Check with you local regulators but home use is often exempt from the effluent laws, the only darkroom chemical that is regulated at all is the fixer, and it's not the fix that is of concern it is the silver that is in the used fixer. Fixer is sodium thiosulfite also used to de-chlorinate swimming pools and as a soil ammendment, ditto for sodium sulfite--which is also used as a food preservative. Acetic acid stop bath--white vinegar. The various organic developer compounds are totally non-toxic at the exposure levels you see in a home darkroom. Some are Vitamin C derived, others chemically similar to acetominophen/paracetol. What I do is track the number of rolls/sheets of paper I run through a batch of fixer (it is reusable) and dispose of it in a five gallon pail when it is used up, the water (90% of fixer is water) evaporates, I take the dried chemicals to the hazardous disposal site. Note the MSDS for the developers you use, several &quot;old school&quot; developers are slightly hazardous at INDUSTRIAL exposure levels few are toxic at home lab exposure levels. Not to say I sit around the breakfast nook eating powdered developer on my oatmeal but treated with respect darkroom chemicals are low risk. Power tools, lead came for stained glass, gasoline/petrol/benzine all much more dangerous.
<p>Yeah check with your local laws. My county states that *home* generated photographic chemicals can go down the sink. Our sewage is treated of course. That said I also plan to collect my spent fixer in a big jug and bring it down to the hazardous chemical waste collection anyway (commercial entities are required to do this). The silver is later recovered by other companies. </p>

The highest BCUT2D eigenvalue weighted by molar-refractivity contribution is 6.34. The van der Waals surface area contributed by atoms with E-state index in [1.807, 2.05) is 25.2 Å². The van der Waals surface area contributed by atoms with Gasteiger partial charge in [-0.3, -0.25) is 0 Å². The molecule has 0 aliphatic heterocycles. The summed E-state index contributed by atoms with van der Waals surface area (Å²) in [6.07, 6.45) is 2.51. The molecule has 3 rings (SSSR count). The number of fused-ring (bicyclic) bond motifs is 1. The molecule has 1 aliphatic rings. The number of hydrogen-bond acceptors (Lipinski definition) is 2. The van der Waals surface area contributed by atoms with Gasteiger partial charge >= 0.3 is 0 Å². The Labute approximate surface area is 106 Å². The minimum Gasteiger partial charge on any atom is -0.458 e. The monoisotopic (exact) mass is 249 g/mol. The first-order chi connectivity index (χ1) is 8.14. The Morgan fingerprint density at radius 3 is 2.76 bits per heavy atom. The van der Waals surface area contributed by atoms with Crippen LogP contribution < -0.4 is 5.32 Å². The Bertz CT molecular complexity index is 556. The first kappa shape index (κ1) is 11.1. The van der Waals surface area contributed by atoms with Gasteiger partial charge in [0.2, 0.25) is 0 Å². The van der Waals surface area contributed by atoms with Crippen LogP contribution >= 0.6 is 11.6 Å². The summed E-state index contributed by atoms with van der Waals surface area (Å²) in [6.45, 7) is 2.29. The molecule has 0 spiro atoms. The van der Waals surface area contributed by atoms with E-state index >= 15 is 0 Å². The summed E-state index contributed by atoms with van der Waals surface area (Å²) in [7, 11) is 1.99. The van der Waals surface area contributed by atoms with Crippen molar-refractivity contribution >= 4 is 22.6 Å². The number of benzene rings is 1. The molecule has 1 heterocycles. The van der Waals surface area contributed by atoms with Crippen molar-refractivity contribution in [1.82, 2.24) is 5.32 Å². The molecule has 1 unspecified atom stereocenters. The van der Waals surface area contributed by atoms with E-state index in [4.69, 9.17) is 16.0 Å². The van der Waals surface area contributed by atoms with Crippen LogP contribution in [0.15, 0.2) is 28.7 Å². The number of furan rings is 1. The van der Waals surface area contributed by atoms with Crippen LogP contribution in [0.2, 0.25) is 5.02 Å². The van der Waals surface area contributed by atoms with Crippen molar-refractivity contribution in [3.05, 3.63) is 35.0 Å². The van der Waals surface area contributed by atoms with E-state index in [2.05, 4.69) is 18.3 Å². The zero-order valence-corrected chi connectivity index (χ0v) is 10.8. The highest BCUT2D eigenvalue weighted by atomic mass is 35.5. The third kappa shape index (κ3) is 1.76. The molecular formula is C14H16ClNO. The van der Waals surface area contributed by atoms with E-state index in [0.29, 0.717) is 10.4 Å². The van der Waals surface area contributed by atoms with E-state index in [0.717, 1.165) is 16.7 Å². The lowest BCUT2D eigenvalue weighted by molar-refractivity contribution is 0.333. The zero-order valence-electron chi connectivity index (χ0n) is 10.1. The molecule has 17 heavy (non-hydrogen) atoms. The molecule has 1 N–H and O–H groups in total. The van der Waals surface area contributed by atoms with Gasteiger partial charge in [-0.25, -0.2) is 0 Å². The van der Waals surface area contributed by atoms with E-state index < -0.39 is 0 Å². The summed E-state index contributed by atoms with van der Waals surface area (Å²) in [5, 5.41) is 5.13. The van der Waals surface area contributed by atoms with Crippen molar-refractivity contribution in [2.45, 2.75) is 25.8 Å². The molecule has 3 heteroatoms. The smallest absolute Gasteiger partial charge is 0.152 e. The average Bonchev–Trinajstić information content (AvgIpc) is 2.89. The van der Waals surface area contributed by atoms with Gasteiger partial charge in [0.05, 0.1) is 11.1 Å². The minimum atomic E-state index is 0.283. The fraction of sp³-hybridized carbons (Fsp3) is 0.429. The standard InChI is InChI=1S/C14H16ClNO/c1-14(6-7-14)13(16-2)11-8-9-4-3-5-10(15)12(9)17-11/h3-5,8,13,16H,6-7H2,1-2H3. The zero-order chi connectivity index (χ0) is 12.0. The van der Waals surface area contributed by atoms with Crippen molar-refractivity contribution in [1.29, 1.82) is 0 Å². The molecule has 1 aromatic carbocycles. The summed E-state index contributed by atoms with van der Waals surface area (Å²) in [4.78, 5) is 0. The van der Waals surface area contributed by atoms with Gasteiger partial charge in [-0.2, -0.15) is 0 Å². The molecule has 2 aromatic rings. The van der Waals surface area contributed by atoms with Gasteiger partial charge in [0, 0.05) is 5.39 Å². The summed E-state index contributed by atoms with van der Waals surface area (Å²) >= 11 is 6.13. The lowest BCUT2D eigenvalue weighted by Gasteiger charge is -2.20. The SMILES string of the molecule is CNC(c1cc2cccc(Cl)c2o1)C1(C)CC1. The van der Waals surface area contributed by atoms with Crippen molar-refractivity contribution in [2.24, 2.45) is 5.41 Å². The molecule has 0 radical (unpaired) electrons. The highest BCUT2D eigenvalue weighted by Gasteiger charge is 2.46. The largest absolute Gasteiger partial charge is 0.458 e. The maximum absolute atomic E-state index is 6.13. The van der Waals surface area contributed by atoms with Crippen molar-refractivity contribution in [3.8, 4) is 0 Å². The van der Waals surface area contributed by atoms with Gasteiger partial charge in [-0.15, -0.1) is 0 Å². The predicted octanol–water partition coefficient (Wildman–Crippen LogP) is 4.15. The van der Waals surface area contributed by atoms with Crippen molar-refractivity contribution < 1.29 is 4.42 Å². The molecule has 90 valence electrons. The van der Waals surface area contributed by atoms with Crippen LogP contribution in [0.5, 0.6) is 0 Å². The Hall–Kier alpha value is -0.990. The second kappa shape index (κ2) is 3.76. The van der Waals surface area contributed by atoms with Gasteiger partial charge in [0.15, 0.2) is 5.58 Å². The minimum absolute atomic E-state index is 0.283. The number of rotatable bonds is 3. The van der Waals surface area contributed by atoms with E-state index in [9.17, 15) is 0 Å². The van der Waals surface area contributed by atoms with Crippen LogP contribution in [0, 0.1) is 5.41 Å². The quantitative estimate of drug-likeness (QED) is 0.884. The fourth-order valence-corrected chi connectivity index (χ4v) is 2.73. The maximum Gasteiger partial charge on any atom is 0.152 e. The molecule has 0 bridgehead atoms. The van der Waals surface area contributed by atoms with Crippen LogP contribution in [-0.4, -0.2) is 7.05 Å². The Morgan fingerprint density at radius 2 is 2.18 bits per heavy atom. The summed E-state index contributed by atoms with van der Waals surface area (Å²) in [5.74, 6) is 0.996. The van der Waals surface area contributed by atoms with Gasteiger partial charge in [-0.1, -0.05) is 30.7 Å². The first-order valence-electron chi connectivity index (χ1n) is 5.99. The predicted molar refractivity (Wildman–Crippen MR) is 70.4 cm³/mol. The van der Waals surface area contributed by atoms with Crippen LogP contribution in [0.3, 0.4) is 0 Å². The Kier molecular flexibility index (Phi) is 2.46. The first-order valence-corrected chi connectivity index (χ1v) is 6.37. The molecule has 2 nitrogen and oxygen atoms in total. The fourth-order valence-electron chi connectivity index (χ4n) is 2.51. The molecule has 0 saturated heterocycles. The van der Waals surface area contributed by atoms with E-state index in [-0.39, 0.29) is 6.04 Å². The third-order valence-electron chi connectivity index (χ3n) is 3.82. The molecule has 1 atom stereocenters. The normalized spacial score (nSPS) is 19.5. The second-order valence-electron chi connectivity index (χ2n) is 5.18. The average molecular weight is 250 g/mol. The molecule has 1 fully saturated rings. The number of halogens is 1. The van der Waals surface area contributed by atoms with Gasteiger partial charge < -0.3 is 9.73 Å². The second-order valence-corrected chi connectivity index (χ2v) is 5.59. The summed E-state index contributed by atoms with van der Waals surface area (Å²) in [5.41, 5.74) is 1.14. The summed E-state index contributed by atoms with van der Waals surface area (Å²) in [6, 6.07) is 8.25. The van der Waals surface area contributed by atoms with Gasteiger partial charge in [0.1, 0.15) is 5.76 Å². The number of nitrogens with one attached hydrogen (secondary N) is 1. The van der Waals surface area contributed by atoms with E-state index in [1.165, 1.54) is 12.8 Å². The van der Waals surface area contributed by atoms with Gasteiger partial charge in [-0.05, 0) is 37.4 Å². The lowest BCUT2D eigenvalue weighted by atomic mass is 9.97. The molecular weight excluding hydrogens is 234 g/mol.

am putting in a darkroom in a bathroom that has to also look presentable, not like a lab. what impact do the photo chemicals have on slate (floor and countertop) and porcelain sinks? what surfaces are recommended? what surfaces are acceptable? paint for surfaces? so that we don't have a problem with staining? also, what chemicals have the least odor and least problems for the environment without sacrificing quality of the print? more info on coffee sepia would be great!
Hi, from my amateur experience in two houses I haven't noticed any staining of tub, tile, or sink. Just towels. You can't get away from fix odor, or stop bath. Save your used chemicals in old containers and take to toxic waste recycling (on that point I'm hypocritical). Peace
there is a developing solution which is essentially coffee and vitamin C.<br>[http://content.photojojo.com/tutorials/coffee-caffenol-film-developing/]
or what i do is wrap the canister between my thumb and index finger and push the nubed edge down on a hard surface and the end pops off allowing you to reuse the canister and save money by buying film in 100' rolls
this is really really helpful! but i was wondering, how do you get the different colours in your photos? like the black and white, and then the sepia. etc.? is that the film or something else?
You can &quot;tone&quot; images in Photoshop or tone real prints in the darkroom after making and washing prints. What I said in an earlier comment about film and paper development DOES NOT apply to most real toners. Toners use sulfide compounds and Selenium compounds--again not dangerously toxic but sulfides stink and can make you ill and selenium (like it's cousin on the Periodic table lead) is a heavy metal and needs to be treated with a great deal of respect. Selenium metal is very toxic but the selenium toner compounds are much less toxic. Never the less, wear rubber gloves or nitrile--not latex--and limit your exposure to both. And use in a well ventilated area.